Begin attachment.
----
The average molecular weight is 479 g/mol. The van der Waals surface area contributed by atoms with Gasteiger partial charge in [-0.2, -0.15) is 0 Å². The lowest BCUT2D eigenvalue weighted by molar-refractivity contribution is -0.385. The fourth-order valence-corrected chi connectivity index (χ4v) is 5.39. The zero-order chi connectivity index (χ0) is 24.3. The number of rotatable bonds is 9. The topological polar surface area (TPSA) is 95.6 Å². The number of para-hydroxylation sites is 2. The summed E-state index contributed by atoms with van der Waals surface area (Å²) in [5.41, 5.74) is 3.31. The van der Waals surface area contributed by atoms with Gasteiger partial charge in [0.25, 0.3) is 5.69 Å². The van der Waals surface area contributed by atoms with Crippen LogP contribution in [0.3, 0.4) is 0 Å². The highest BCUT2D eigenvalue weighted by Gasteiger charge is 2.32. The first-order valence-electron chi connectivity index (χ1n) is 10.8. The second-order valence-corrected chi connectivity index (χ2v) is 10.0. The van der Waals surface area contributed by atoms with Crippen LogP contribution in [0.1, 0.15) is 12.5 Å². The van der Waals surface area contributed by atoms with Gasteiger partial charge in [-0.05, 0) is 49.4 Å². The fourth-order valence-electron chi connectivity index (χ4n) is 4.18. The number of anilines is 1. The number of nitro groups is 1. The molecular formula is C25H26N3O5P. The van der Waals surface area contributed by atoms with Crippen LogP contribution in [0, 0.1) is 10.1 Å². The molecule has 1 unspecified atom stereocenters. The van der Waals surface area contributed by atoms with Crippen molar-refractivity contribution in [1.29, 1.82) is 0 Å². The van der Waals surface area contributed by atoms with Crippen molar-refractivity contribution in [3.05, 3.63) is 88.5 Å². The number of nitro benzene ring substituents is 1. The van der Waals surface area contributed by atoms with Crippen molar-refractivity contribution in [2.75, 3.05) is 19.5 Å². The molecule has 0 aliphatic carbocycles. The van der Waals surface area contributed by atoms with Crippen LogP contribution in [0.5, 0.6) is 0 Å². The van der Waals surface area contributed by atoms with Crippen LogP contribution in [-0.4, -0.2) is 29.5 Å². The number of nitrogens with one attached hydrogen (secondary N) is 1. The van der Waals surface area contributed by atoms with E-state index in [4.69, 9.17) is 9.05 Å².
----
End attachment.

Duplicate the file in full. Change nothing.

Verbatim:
The average molecular weight is 479 g/mol. The van der Waals surface area contributed by atoms with Gasteiger partial charge in [-0.2, -0.15) is 0 Å². The lowest BCUT2D eigenvalue weighted by molar-refractivity contribution is -0.385. The fourth-order valence-corrected chi connectivity index (χ4v) is 5.39. The zero-order chi connectivity index (χ0) is 24.3. The number of rotatable bonds is 9. The topological polar surface area (TPSA) is 95.6 Å². The number of para-hydroxylation sites is 2. The summed E-state index contributed by atoms with van der Waals surface area (Å²) in [5.41, 5.74) is 3.31. The van der Waals surface area contributed by atoms with Gasteiger partial charge in [0.25, 0.3) is 5.69 Å². The van der Waals surface area contributed by atoms with Crippen LogP contribution in [0.3, 0.4) is 0 Å². The highest BCUT2D eigenvalue weighted by Gasteiger charge is 2.32. The first-order valence-electron chi connectivity index (χ1n) is 10.8. The second-order valence-corrected chi connectivity index (χ2v) is 10.0. The van der Waals surface area contributed by atoms with Crippen LogP contribution in [0.1, 0.15) is 12.5 Å². The van der Waals surface area contributed by atoms with Gasteiger partial charge in [-0.05, 0) is 49.4 Å². The fourth-order valence-electron chi connectivity index (χ4n) is 4.18. The number of anilines is 1. The number of nitro groups is 1. The molecular formula is C25H26N3O5P. The van der Waals surface area contributed by atoms with Crippen LogP contribution in [0, 0.1) is 10.1 Å². The molecule has 1 unspecified atom stereocenters. The van der Waals surface area contributed by atoms with Crippen molar-refractivity contribution in [1.29, 1.82) is 0 Å². The van der Waals surface area contributed by atoms with Crippen molar-refractivity contribution in [3.05, 3.63) is 88.5 Å². The number of nitro benzene ring substituents is 1. The van der Waals surface area contributed by atoms with Crippen molar-refractivity contribution in [2.75, 3.05) is 19.5 Å². The molecule has 0 aliphatic carbocycles. The van der Waals surface area contributed by atoms with Crippen LogP contribution in [0.5, 0.6) is 0 Å². The van der Waals surface area contributed by atoms with Crippen LogP contribution in [-0.4, -0.2) is 29.5 Å². The number of nitrogens with one attached hydrogen (secondary N) is 1. The van der Waals surface area contributed by atoms with E-state index in [4.69, 9.17) is 9.05 Å².